MARSU: Millimag Astrophotometry of Red Spirou/Spip stars as a University space mission

Photometric monitoring is a widely used method for characterizing stars with variable brightness, such as active stars, young accreting stars, and stars with transiting exoplanets. Space telescopes are ideal tools to carry out continuous observations of these variable stars since they avoid the drawbacks of ground-based observations, i.e. day/night alternation and atmospheric variations (stochastic weather, turbulence). We propose to build an infrared CubeSat-type space photometer working in parallel with SPIRou and SPIP, which are ground-based infrared spectropolarimeters & velocimeters operated as new generation instruments for the Canada-France-Hawaii Telescope (CFHT, Maunakea observatory, Hawaii) and Télescope Bernard Lyot (TBL, Pic du Midi, France) respectively. SPIRou is already installed at CFHT whereas the construction of SPIP has just begun, for a commissioning on the telescope in 2021.
The SPIRou / SPIP Legacy Survey is a Large observing program initiated with SPIRou at CFHT, to be extended later-on with SPIP at TBL. It is mostly aimed at detecting & characterizing Earth-like planets in the habitable zone of low-mass stars and at investigating how magnetic fields impact star/planet formation. With a SPIRou / SPIP CubeSat, stars monitored and exoplanets detected with SPIRou / SPIP would benefit from a simultaneous photometric follow-up. As SPIRou and SPIP, the CubeSat will observe at near-infrared wavelengths, where the target stars (nearby M dwarfs and young forming stars) emit most of their light. Combining spectroscopy and photometry enables one to measure both the masses and radii of exoplanets, thus constraining their bulk densities and thereby providing information on their internal structures for distinguishing between, e.g., telluric and gaseous planets. Moreover, Doppler shifts measured by SPIRou and SPIP can be polluted by stellar magnetic activity whose contribution can exceed the velocimetric signatures of exoplanets. Light curves from the SPIRou / SPIP CubeSat will improve the reliability of exoplanet detection and characterization by recording the photometric imprint of stellar activity, leading to a better filtering of this effect. The SPIRou / SPIP CubeSat will also monitor the activity of a sample of young forming stars and catch transits from the close-in giant planets they may host.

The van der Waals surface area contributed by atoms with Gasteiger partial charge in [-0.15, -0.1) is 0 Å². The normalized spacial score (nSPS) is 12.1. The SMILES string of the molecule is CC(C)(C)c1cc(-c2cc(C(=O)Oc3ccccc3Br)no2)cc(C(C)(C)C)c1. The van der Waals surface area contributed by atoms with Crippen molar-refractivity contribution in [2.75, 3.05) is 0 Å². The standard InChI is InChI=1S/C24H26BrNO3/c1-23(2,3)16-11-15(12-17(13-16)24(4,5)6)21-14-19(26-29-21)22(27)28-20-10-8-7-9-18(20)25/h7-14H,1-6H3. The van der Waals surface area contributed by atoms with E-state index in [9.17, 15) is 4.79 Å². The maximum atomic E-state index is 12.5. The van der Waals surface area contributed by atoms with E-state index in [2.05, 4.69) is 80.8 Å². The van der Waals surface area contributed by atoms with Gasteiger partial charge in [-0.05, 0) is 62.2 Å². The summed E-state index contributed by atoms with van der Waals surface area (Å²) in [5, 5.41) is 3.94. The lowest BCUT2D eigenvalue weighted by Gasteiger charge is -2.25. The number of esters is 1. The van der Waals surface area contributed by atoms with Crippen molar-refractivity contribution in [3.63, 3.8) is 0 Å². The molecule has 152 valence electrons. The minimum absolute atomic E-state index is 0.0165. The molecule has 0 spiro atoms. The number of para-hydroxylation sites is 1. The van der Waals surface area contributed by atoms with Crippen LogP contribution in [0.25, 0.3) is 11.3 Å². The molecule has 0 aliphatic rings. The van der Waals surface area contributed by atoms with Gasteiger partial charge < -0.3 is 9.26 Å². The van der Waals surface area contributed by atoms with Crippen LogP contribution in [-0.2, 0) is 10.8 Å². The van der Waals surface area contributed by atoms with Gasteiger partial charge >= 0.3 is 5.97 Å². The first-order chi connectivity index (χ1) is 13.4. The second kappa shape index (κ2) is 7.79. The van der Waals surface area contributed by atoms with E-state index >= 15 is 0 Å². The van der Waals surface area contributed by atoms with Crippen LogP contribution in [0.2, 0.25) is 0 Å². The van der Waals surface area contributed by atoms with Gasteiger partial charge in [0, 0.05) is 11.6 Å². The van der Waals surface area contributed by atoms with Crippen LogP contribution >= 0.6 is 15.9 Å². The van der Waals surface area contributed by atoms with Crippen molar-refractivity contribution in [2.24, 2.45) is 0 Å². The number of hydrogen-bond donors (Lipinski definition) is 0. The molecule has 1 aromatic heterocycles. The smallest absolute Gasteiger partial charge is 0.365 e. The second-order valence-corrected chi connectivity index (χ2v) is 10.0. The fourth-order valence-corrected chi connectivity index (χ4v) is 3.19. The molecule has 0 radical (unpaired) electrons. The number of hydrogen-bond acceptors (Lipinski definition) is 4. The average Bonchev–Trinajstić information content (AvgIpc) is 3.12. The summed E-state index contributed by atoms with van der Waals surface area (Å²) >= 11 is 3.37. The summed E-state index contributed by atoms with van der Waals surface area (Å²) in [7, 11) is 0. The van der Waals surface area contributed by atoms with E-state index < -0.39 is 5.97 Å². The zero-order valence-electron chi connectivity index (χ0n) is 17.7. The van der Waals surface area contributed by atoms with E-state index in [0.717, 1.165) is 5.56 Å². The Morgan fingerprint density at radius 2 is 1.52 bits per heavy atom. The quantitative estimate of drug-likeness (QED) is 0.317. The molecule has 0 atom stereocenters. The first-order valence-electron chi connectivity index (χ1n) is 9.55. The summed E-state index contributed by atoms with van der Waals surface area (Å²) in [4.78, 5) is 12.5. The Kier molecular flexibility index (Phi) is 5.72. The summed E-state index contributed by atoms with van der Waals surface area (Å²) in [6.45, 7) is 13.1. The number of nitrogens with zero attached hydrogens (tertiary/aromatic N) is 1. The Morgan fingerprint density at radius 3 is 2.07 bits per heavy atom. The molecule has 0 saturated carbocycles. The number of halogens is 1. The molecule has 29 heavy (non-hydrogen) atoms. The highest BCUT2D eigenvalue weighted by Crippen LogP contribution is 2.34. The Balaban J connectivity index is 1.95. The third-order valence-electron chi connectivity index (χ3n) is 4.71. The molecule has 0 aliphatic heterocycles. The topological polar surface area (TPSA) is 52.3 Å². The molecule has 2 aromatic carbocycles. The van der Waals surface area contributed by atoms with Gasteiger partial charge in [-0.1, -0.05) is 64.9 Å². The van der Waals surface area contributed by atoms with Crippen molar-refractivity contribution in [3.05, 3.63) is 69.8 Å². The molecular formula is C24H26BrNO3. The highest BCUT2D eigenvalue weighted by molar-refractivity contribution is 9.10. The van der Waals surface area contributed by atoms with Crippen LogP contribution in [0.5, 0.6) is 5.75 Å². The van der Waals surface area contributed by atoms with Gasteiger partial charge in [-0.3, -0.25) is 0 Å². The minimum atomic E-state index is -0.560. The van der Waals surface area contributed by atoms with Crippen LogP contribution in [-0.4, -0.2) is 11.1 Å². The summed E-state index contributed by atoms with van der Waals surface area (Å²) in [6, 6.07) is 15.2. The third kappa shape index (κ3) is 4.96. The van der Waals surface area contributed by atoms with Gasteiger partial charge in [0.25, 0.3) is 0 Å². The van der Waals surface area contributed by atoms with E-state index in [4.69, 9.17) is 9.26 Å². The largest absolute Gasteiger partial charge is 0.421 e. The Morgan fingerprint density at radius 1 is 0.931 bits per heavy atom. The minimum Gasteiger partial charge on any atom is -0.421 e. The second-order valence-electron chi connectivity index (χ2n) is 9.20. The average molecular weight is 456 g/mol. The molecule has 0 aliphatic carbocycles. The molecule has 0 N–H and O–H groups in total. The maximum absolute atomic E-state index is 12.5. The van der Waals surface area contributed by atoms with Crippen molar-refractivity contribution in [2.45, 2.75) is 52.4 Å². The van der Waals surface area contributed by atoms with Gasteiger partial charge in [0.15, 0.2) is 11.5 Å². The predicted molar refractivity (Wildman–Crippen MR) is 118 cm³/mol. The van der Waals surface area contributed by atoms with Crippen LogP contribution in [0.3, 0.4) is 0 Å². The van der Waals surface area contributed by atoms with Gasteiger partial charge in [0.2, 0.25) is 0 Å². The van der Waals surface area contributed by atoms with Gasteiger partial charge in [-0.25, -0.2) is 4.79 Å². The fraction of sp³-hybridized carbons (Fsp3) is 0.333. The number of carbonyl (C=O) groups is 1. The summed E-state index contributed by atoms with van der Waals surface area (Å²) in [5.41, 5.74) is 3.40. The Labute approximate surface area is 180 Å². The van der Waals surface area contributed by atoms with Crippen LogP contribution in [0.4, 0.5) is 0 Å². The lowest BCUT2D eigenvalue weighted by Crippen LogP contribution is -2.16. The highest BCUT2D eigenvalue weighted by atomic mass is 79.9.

The goal of the SPIRou / SPIP CubeSat will be to achieve continuous (duty cycle in excess of 90%) photometric monitoring in the YJH bands (1 – 1.8 μm) for stars up to an H magnitude of ~11, at a precision better than 1 mmag for up to 10 min exposure times, over continuous periods of up to 3 months and simultaneously with SPIRou and SPIP observations. Continuous observations in the antisolar direction impose to use a heliosynchronous orbit. An optional strategy is to alternate between up to three fields of view on a timescale of ~1 hr in order to maximize the probability of detecting planetary transits.
The CubeSat can either host a single or twin camera (each unit occupying 1x1x3U) with improved performances in the second case; this requires the payload to be integrated on a 6U or 12U platform depending on the option. Each telescope unit features an 8.5cm objective with 5 optical lenses and a Short-Wave InfraRed (SWIR) type detector, working in the 0.9 – 1.8 μm wavelength range.